2) La cuisson, très douce, permet d'exalter les saveurs. Un bourguignon devient ainsi très aromatique, la viande super tendre, après avoir cuit sur une journée entière (un peu comme après réchauffage le lendemain).

3) On peut faire cuire avec peu de mat.gr. et réaliser tout…

La Réunion en recettes : cari de lotte et son riz au lait de coco

Enfin, je réalise d'autres recettes réunionnaises. La cuisine de la Réunion, au carrefour des continents, à l'image de sa population, associe des saveurs européennes, asiatiques, indiennes et africaines.
Je vous propose le cari de lotte, tout simplement parce que je cherchais du poisson ce samedi-là, et que les queues de lotte m'ont tapé dans l'oeil. Pauvres lottes décapitées sur l'étal du rayon poissonnerie, eh oui, la lotte est moche, tellement moche qu'on l'appelle poisson-diable en allemand et en anglais (mais aussi poisson-moine/monkfish), aussi, on la propose souvent débarassée de son faciès.

Oui, mais une fois rentrés à la maison, que faire de ces deux beaux filets? Ni une, ni deux, j'ouvre mes tomes de Nigella et Jamie et compulse les index, mais les recettes ne m'emballant pas trop, je pense soudain à en faire un cari et j'ouvre alors Cuisine des Iles de l'Océan Indien (Edisud), ramené lors de mon dernier voyage à la Réunion il y a pr…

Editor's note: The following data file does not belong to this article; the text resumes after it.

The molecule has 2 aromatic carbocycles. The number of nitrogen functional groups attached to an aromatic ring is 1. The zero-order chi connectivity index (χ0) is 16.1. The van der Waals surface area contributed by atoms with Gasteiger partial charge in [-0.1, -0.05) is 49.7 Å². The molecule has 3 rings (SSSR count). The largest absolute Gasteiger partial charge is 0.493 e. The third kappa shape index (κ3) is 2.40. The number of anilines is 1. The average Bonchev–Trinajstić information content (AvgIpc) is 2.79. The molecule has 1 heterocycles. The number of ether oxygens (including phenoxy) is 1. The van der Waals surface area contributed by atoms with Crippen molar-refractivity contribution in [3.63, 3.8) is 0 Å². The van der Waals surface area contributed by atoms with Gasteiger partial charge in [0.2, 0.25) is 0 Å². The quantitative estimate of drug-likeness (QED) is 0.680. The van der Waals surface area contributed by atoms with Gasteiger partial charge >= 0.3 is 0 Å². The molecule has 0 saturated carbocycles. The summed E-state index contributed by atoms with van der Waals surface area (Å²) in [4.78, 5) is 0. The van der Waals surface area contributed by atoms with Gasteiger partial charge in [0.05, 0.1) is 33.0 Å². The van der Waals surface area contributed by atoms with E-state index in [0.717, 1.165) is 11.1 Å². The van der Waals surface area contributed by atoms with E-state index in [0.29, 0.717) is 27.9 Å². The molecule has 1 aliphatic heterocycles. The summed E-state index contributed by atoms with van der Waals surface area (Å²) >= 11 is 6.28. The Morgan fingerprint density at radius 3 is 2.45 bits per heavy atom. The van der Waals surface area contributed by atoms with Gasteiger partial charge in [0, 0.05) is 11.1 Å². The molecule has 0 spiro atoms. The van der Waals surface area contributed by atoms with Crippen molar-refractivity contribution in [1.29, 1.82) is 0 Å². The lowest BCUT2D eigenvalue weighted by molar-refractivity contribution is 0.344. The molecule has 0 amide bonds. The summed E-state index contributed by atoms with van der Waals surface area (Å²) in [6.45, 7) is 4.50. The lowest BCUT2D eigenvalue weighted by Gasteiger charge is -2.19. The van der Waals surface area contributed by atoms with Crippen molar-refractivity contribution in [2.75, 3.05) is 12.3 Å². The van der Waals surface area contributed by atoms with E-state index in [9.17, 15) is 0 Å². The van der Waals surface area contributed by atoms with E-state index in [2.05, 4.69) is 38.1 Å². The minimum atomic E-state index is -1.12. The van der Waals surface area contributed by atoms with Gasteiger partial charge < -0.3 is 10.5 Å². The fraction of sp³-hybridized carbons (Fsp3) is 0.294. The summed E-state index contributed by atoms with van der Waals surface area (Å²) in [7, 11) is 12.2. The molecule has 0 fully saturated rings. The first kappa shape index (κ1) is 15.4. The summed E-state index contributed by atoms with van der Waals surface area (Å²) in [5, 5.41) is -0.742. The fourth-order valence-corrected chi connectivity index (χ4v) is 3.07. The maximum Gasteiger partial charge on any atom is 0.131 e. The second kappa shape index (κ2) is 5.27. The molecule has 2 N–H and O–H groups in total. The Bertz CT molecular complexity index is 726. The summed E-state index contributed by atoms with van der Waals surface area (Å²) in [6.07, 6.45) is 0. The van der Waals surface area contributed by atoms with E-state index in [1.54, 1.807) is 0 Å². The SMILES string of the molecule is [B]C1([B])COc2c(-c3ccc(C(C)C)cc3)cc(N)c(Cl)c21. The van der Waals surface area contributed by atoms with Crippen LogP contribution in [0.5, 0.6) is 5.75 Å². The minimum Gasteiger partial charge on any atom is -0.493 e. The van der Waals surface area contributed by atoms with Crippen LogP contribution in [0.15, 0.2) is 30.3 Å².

Chocolate gelato, glace au chocolat sans oeufs et sa variation vanille

Another delicious recipe filched from bakingsheet, a chocolate gelato, ie an ice-cream made with a base of milk, cocoa powder and cornstarch, so very light and egg-free, plus easy to make. Click here for the original recipe.

Piquée chez Bakingsheet, comme d'autres recettes extra, cette glace au chocolat type gelato est très maigre car elle ne contient pas d'oeufs, ni de crème. Si on traduit gelato par glace italienne, on a tout faux bien sûr car cette glace se tient aussi bien que les autres.

J'étais assez étonnée d'apprendre qu'on pouvait faire une base de crème glacée simplement avec du lait et de la maïzena*, mais ma curiosité est récompensée puisqu'il s'agit de l'une des meilleures glaces au chocolat que j'ai mangées (et donc faites). Tout aussi bonne, voire meilleure, peut-être, que le sorbet au chocolat noir de Pierre Hermé?


3 tasses de lait - 75cl
2/3 tasse de sucre en poudre ou 140g environ
3/4 tasse de cacao non sucré-90g
1,5 cs de maïzena

Porter …